Kyoto, Japan, 12 April 2014 - The second day of the Mapping the Mind meeting began withShinobu Kitayama speaking about Cultural Neuroscience. He said that although humanity is one it has multiple manifestations. This variability in cultural models combined with neuroplasticity means the brain may be moulded by cultural context. The brain is not a static entity, but can change as a function of experience. It may be shaped by ecological, environmental and cultural factors. As a biological organ the brain is also subject to genetic influences and there is evidence that these too may vary according to society and culture.
Kitayama suggested that the view of the self in the West is that it is independent. You choose your own friends and so forth. In other parts of the world, such as Asia, the self is more relational and interdependent. He cited experimental findings that apparently show a difference in error related negativity response among those from the West with regard to self interest and the interests of others, which was not found among Asians.
His Holiness resisted this conclusion saying it was difficult to generalise because there are of course altruistic Americans and self-centred Asians. He suggested that findings involving Africans, and distinctions between people living in cities and in the country would be interesting. He also remarked that it would be interesting to see if male and female distinctions made any difference.
Joan Halifax, a Zen Roshi gave her presentation about compassion training. She said that compassion is generally considered to be the capacity to attend to the experiences of others and proposed that compassion cannot be taught; it is an emergent process.
Shinsuke Shimojo, an Experimental Psychology Professor, returned repeatedly to an illustration of the mind as an iceberg. His point was to show that the explicit conscious mind is only the tip of the iceberg. The significantly more extensive implicit mind is below the surface. Describing how a flea can be induced to give up jumping by confinement under a glass dish, Shimojo spoke of evidence of learned helplessness that characterizes a strain of depression afflicting Japanese. It's a depression that has been calculated to cost the economy $25 billion.
His Holiness described friends who have developed a degree of concentration such that they can remain focused on the object for 3-4 hours. Is this possible? Taking up the issue of different environmental factors he suggested that such a meditator ought to be able to continue his practice even in a big city. Through training you should be able to remain tranquil 24 hours a day.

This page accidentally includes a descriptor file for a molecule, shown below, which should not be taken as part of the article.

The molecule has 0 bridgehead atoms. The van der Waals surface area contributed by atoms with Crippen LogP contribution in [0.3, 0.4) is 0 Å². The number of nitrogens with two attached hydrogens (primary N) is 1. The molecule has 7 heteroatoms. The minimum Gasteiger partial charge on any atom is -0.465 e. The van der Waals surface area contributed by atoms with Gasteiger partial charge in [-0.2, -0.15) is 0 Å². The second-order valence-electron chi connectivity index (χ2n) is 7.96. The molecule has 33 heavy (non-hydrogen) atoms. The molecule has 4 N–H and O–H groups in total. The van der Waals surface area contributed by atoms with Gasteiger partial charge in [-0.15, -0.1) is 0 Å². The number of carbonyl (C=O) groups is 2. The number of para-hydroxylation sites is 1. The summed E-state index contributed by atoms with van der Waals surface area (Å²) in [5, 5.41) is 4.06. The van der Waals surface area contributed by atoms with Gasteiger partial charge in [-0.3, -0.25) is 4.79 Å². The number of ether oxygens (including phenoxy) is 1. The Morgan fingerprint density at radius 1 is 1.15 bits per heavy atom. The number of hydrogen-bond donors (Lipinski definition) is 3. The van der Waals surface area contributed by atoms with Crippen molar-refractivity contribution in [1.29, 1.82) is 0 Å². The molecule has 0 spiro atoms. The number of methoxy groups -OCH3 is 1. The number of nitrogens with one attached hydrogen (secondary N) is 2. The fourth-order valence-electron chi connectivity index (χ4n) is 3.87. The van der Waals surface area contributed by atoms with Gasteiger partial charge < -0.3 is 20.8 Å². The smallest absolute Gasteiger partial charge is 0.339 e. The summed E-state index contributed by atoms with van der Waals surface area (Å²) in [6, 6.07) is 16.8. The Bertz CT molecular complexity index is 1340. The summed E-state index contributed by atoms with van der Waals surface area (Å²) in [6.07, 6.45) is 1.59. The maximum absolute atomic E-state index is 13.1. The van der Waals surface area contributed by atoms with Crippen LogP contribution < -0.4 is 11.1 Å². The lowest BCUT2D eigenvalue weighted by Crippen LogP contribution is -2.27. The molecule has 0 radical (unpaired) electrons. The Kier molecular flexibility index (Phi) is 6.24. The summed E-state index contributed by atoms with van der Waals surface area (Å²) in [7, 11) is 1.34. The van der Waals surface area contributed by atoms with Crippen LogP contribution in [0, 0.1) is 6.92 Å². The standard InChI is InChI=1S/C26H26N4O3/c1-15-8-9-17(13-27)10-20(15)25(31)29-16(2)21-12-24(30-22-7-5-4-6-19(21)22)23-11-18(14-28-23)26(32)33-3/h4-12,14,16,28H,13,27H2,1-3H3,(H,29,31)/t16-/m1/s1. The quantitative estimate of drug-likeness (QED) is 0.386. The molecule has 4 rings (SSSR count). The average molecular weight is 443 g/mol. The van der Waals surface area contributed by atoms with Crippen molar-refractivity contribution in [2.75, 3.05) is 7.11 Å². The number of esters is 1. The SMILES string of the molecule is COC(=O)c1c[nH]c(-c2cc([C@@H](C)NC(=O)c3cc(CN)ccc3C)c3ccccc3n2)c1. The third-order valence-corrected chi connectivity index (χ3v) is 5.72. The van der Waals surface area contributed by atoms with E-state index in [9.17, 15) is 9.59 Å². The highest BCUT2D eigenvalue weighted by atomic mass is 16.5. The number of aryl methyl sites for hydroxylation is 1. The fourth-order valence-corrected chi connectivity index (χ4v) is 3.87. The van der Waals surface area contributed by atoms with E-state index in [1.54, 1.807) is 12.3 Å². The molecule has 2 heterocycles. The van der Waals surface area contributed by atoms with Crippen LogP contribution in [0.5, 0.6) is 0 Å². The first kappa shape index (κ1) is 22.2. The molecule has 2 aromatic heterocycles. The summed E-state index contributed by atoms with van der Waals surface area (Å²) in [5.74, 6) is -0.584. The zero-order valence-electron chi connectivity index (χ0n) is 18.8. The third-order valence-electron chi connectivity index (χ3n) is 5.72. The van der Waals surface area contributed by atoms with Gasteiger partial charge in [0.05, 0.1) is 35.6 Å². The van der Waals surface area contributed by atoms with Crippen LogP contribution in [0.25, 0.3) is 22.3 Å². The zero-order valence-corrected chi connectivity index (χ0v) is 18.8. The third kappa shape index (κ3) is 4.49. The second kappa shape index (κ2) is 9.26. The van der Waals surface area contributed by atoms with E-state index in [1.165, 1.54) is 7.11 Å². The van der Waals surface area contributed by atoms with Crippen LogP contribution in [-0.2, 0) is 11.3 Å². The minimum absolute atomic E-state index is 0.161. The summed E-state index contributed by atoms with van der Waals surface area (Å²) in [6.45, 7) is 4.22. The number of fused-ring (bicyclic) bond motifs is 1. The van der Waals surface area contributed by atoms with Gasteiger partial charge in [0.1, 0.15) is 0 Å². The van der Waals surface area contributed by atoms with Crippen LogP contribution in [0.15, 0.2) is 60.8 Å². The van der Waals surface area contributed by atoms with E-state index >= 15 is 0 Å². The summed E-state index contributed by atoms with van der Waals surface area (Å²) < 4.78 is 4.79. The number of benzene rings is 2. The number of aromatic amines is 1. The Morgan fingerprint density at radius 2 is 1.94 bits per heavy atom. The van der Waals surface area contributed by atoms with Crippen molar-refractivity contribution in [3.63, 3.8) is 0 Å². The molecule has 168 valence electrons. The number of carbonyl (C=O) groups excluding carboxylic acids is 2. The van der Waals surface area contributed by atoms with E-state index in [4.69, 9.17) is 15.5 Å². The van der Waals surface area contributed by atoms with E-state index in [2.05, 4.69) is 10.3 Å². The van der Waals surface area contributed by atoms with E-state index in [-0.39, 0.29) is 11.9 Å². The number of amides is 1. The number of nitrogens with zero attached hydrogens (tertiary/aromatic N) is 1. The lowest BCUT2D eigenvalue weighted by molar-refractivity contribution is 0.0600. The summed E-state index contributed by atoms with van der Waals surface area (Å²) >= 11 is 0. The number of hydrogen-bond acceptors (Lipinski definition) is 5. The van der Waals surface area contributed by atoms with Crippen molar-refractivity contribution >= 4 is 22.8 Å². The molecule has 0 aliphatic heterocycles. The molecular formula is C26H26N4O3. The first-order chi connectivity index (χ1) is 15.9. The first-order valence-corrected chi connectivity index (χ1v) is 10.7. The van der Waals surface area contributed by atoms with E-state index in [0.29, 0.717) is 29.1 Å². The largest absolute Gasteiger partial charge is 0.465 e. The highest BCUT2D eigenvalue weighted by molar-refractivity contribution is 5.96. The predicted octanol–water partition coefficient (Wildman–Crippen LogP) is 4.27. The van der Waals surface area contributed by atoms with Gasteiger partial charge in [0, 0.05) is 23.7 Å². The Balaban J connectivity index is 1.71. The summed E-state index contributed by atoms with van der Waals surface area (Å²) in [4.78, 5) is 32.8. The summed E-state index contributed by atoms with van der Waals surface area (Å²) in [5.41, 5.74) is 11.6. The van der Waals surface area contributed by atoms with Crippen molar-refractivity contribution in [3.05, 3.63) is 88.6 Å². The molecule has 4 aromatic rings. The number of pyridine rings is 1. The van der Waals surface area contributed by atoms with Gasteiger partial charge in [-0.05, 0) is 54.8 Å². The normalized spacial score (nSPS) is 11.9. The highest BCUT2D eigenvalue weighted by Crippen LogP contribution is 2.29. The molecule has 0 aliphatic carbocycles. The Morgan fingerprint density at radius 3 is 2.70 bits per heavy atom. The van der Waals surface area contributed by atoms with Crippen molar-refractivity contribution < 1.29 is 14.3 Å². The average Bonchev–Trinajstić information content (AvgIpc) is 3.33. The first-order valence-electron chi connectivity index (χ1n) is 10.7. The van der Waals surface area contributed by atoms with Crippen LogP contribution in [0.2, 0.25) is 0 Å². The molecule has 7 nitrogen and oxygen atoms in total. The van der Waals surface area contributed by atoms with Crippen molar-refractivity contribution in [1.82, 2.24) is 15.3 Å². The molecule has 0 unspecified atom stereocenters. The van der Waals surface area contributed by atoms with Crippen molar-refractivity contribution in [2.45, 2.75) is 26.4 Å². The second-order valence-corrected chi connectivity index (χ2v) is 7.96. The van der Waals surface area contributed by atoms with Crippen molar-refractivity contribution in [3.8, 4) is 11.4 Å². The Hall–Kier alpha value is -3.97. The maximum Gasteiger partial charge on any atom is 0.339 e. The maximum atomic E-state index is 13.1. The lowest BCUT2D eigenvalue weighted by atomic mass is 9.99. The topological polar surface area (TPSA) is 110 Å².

"While I don't have deep experience, I think I can see some improvement over the last 25 years. I'd be interested to know the effect of the completely dark days in winter in some parts of Northern Europe and the midnight sun in the summer. I sometimes call myself the sleeping Dalai Lama because of my fondness for having a good night's sleep. We are social animals," he said, "and we can no longer remain in isolation. We are part of a greater whole. This is true of both Japanese and Tibetans. When people come to tell me about their difficult problems I sometimes tell them about mine in order to give them a broader perspective and the sense that they are not alone."
Dr Barry Kerzin offered a mala or rosary as an analogy of the mind or consciousness, citing the string as indicating its continuity and the beads as like the moments of mind that follow one after the other. Its circularity is also indicative of the mind's having neither beginning, nor end.
Junko Tanaka-Matsumi gave a presentation about Mapping the Minds of Children, beginning by saying that children's minds change from moment to moment. She pointed out that when you see that Japan comes second in the world for provision of science education it would appear that all is well with the Japanese education system. However, in the classroom there are children who cannot follow what the teacher is saying. They display disruptive behaviour such as not remaining in their seats and because of the sense of homogeneity no special help or provision is made for them. Reinforcement of positive behaviour in children increases their self-esteem and encourages positive peer interaction.
Makoto Nagao stated that the function of the mind is best mapped or revealed in conversation and applied this to the special area of developing care-giving robots. Such robots should be able to converse with those for whom they are caring. Dr Nagao suggested that developing robot dialogue systems will not only help those for whom the robots care, but could lead to clarification of how the mind reacts to external stimuli, so furthering understanding of mental function. This will be an unusual route to mapping the mind.
In response to a question about who he has in mind as benefiting from meetings like this he said: "I always think of the 7 billion human beings alive today as physically, emotionally and mentally the same. Externally things may have been different, but even several thousand years ago our emotions would have been the same. The Buddha was once like us, but through persistence and hard work he transformed his mind. In this 30 year partnership with scientists we have learned many useful things and, unless they are merely being polite, scientists are learning a good deal about the mind too. Between us we are working on a curriculum to introduce secular ethics into the education system. Scientists are participating in this project not out of a wish for material reward, but because of the long term benefit it will provide. Our aim is a happier humanity and it won't be achieved just through prayer or wishful thinking but by learning to deal with our destructive emotions."